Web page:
A virtual two-hander between an ornery skeptic and a young evangelist doesn’t sound very sexy, but with “Host & Guest” first time writer-director Shin Dong-il has fashioned a thoughtful, witty and involving gem. Tucked away in an obscure sidebar of this year’s Pusan fest, low budget pic is one of the least flashy but best of this year’s South Korean harvest, with considerable fest potential and even some specialist network chances.
On a gray winter morning in a Seoul suburb, morose film lecturer Ho-jun (Kim Jae-rok) wakes up, gets a sex phone call, tries masturbating over a porn site and abruptly dismisses two door-to-door missionaries. “Socially challenged” hardly describes Ho-jun. His idea of a chat-up line — as with a woman at his local 7-11 — is offering to loan a DVD of Fassbinder’s “Fear Eats the Soul.”
After getting trapped naked in his bathroom when the door handle jams, his major worries are (a) he’s going to die without ever having made a movie, and (b) he’ll miss a screening of Turkish artfilm “Uzak.”
Luckily, one of the evangelists, Gye-sang (Gang Ji-hwan), returns and rescues Ho-jun. When Ho-jun thanks him, Gye-sang says he should thank God.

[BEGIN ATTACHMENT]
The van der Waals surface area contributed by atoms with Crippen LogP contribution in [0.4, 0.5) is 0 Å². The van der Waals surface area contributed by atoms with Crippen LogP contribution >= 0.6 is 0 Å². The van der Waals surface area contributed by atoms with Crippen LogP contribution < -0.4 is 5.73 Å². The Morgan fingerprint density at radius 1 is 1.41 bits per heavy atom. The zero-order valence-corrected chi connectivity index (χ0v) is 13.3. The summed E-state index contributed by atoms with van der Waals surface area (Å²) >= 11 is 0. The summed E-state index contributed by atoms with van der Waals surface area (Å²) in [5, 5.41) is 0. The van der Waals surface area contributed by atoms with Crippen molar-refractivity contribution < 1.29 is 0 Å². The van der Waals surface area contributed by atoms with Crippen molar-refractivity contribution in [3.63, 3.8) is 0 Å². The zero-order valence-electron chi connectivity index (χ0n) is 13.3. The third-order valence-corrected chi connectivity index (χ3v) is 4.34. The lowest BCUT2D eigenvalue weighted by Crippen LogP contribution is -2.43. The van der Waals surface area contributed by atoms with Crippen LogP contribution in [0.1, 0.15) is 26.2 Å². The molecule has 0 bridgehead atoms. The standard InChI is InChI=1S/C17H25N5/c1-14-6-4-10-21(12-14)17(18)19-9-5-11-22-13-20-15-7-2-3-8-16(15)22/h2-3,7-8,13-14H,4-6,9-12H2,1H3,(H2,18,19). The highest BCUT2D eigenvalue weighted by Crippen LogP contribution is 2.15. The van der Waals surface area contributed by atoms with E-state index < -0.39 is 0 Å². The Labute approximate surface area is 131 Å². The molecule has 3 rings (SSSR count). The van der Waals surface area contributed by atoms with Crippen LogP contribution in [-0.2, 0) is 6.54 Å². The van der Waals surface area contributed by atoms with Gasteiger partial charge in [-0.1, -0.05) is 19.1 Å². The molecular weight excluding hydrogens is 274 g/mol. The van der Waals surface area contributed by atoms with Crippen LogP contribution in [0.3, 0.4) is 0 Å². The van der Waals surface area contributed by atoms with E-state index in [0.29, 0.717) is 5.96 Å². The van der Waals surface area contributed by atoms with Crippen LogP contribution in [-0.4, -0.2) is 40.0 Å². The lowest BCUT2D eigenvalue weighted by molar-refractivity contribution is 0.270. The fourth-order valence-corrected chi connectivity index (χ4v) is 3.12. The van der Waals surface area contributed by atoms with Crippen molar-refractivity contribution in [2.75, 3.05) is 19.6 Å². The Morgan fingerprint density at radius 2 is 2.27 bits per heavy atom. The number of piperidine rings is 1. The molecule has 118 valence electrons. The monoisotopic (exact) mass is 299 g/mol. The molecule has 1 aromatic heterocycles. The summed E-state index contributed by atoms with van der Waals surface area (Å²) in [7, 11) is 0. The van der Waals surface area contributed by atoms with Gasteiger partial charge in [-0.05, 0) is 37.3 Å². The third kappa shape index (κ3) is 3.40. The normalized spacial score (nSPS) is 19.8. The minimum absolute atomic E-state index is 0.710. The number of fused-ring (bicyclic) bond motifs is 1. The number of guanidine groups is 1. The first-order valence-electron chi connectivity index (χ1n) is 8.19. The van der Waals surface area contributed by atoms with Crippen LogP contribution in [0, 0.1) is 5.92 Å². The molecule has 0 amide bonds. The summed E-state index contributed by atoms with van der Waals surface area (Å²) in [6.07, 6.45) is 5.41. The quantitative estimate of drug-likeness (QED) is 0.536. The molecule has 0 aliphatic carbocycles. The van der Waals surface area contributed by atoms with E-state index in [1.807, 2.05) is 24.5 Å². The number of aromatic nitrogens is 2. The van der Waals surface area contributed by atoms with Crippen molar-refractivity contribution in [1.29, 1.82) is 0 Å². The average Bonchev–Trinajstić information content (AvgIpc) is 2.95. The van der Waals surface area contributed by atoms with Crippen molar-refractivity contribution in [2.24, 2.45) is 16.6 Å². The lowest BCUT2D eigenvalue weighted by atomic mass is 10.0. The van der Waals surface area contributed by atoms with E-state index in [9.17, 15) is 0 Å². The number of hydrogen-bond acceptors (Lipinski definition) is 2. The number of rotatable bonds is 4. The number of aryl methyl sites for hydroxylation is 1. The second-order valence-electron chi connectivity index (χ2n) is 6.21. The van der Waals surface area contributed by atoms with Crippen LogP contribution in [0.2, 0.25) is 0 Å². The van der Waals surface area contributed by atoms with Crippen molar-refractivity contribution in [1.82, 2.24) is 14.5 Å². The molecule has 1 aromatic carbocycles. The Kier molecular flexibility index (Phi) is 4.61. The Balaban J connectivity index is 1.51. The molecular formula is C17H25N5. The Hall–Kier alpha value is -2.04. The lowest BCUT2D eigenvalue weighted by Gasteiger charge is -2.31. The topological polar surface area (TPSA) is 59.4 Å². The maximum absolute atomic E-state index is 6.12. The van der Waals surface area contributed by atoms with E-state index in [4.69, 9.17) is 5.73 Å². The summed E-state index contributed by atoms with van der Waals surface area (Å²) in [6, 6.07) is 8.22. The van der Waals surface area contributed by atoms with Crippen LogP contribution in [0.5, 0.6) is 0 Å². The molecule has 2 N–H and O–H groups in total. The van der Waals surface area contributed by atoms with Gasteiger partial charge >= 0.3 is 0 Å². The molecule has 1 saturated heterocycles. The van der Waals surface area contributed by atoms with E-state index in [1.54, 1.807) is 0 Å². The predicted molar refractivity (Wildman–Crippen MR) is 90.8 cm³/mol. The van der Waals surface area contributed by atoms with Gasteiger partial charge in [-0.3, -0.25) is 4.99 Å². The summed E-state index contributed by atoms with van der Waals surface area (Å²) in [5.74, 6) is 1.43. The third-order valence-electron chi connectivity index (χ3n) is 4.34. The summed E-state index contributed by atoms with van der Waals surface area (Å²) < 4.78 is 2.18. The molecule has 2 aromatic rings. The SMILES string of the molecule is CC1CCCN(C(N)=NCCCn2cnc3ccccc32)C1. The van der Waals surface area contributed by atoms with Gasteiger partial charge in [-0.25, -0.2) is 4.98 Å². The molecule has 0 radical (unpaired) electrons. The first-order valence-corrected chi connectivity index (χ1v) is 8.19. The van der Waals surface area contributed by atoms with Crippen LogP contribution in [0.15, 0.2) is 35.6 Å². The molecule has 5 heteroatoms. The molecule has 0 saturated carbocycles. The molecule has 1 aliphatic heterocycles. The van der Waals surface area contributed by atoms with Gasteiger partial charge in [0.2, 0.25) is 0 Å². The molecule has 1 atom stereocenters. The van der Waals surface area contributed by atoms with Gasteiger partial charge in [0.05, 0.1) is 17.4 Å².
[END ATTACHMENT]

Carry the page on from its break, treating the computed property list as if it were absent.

Pic has taken its time up to this point, a third of the way in, and has only given background info in dribs and drabs. But helmer Shin has kept things gently moving, establishing a low-key, straight-faced humor with occasional funny barbs.
A cautious friendship develops between the two solitary souls: young, idealistic evangelist Gye-sang and middle-aged, cynical layabout Ho-jun. They go to see “Uzak” together, and later visit Gye-sang’s mother in the countryside, where Ho-jun tests Gye-sang’s faith during a long walk.Combo of two terrific lead perfs, and dialogue in which issues spring naturally from events and everyday conversation, makes “Host & Guest” a slow-burning but thoroughly involving 90 minutes.
The issues are hardly original — basically, practical vs. theoretical approaches to life — but they’re played and observed with humor, irony and delicacy, without grandstanding. And with Ho-jun becoming increasingly prone to manic outbursts (including a very funny one in a taxi with a commie-hating Dubbya supporter), pic has enough emotional ups and downs to maintain interest.
At the end of the day, neither changes the other’s beliefs. But each leaves the other affected in a subtle way and, as a coda shows, each draws strength from the other to justify their separate outlooks on life.
Tech package is modest but pro at all levels.